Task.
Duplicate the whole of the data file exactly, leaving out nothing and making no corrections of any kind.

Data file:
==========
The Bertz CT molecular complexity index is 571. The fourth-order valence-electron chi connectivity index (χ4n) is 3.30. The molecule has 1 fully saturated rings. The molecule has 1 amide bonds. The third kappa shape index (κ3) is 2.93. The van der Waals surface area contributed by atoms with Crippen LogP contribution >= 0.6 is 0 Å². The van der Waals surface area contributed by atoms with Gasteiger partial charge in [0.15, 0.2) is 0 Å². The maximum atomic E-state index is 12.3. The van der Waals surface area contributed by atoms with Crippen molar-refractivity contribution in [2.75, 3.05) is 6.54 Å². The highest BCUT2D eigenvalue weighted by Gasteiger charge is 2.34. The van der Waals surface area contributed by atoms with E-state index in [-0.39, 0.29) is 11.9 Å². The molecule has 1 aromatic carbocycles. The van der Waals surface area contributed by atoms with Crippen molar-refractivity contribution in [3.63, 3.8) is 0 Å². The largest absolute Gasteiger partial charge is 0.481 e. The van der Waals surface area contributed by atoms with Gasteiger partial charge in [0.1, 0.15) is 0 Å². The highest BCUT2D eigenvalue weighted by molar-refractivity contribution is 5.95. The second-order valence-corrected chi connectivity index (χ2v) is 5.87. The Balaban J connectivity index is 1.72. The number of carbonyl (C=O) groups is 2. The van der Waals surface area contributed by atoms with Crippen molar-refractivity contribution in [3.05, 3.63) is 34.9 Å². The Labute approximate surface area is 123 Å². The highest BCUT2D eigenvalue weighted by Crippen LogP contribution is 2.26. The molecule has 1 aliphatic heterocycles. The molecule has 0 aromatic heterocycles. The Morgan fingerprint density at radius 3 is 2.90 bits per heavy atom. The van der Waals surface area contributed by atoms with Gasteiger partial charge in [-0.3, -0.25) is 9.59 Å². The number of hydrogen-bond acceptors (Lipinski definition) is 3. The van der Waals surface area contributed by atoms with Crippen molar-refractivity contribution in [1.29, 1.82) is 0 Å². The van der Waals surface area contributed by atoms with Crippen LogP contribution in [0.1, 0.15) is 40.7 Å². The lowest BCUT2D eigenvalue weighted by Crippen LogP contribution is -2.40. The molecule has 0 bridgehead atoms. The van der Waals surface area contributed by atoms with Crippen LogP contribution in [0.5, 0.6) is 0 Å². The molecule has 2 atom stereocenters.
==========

The Bertz CT molecular complexity index is 571. The fourth-order valence-electron chi connectivity index (χ4n) is 3.30. The molecule has 1 fully saturated rings. The molecule has 1 amide bonds. The third kappa shape index (κ3) is 2.93. The van der Waals surface area contributed by atoms with Crippen LogP contribution >= 0.6 is 0 Å². The van der Waals surface area contributed by atoms with Gasteiger partial charge in [0.15, 0.2) is 0 Å². The maximum atomic E-state index is 12.3. The van der Waals surface area contributed by atoms with Crippen molar-refractivity contribution in [2.75, 3.05) is 6.54 Å². The highest BCUT2D eigenvalue weighted by Gasteiger charge is 2.34. The van der Waals surface area contributed by atoms with E-state index in [-0.39, 0.29) is 11.9 Å². The molecule has 1 aromatic carbocycles. The van der Waals surface area contributed by atoms with Crippen molar-refractivity contribution in [3.63, 3.8) is 0 Å². The largest absolute Gasteiger partial charge is 0.481 e. The van der Waals surface area contributed by atoms with Gasteiger partial charge in [0.1, 0.15) is 0 Å². The highest BCUT2D eigenvalue weighted by molar-refractivity contribution is 5.95. The second-order valence-corrected chi connectivity index (χ2v) is 5.87. The Balaban J connectivity index is 1.72. The number of carbonyl (C=O) groups is 2. The van der Waals surface area contributed by atoms with Crippen molar-refractivity contribution in [3.05, 3.63) is 34.9 Å². The Labute approximate surface area is 123 Å². The highest BCUT2D eigenvalue weighted by Crippen LogP contribution is 2.26. The molecule has 1 aliphatic heterocycles. The molecule has 0 aromatic heterocycles. The Morgan fingerprint density at radius 3 is 2.90 bits per heavy atom. The van der Waals surface area contributed by atoms with Gasteiger partial charge in [-0.3, -0.25) is 9.59 Å². The number of hydrogen-bond acceptors (Lipinski definition) is 3. The van der Waals surface area contributed by atoms with Crippen molar-refractivity contribution in [1.29, 1.82) is 0 Å². The van der Waals surface area contributed by atoms with Crippen LogP contribution in [0.1, 0.15) is 40.7 Å². The lowest BCUT2D eigenvalue weighted by Crippen LogP contribution is -2.40. The molecule has 0 bridgehead atoms. The van der Waals surface area contributed by atoms with Crippen LogP contribution in [0.5, 0.6) is 0 Å². The molecule has 2 atom stereocenters.